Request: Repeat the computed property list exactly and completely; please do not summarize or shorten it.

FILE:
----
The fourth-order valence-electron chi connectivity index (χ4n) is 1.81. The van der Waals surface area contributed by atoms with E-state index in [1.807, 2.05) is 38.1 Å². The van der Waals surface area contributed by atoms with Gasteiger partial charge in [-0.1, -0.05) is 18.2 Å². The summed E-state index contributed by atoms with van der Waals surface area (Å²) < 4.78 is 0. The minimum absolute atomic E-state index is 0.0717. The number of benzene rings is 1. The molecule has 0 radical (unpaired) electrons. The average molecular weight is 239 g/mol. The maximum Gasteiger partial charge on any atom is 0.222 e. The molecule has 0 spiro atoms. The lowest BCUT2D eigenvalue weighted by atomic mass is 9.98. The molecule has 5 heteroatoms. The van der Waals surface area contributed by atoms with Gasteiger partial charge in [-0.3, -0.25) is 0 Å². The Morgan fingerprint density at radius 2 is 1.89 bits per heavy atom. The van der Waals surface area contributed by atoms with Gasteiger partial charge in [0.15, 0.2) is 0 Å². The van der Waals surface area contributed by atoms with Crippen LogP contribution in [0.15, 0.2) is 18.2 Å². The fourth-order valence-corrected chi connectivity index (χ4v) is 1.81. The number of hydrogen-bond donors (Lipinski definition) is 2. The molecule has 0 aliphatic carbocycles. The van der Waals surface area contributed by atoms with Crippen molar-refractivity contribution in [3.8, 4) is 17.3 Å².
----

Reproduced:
The fourth-order valence-electron chi connectivity index (χ4n) is 1.81. The van der Waals surface area contributed by atoms with E-state index in [1.807, 2.05) is 38.1 Å². The van der Waals surface area contributed by atoms with Gasteiger partial charge in [-0.1, -0.05) is 18.2 Å². The summed E-state index contributed by atoms with van der Waals surface area (Å²) < 4.78 is 0. The minimum absolute atomic E-state index is 0.0717. The number of benzene rings is 1. The molecule has 0 radical (unpaired) electrons. The average molecular weight is 239 g/mol. The maximum Gasteiger partial charge on any atom is 0.222 e. The molecule has 0 spiro atoms. The lowest BCUT2D eigenvalue weighted by atomic mass is 9.98. The molecule has 5 heteroatoms. The van der Waals surface area contributed by atoms with Gasteiger partial charge in [-0.3, -0.25) is 0 Å². The Morgan fingerprint density at radius 2 is 1.89 bits per heavy atom. The van der Waals surface area contributed by atoms with Gasteiger partial charge in [0.15, 0.2) is 0 Å². The van der Waals surface area contributed by atoms with Crippen LogP contribution in [0.15, 0.2) is 18.2 Å². The fourth-order valence-corrected chi connectivity index (χ4v) is 1.81. The number of hydrogen-bond donors (Lipinski definition) is 2. The molecule has 0 aliphatic carbocycles. The van der Waals surface area contributed by atoms with Crippen molar-refractivity contribution in [3.8, 4) is 17.3 Å².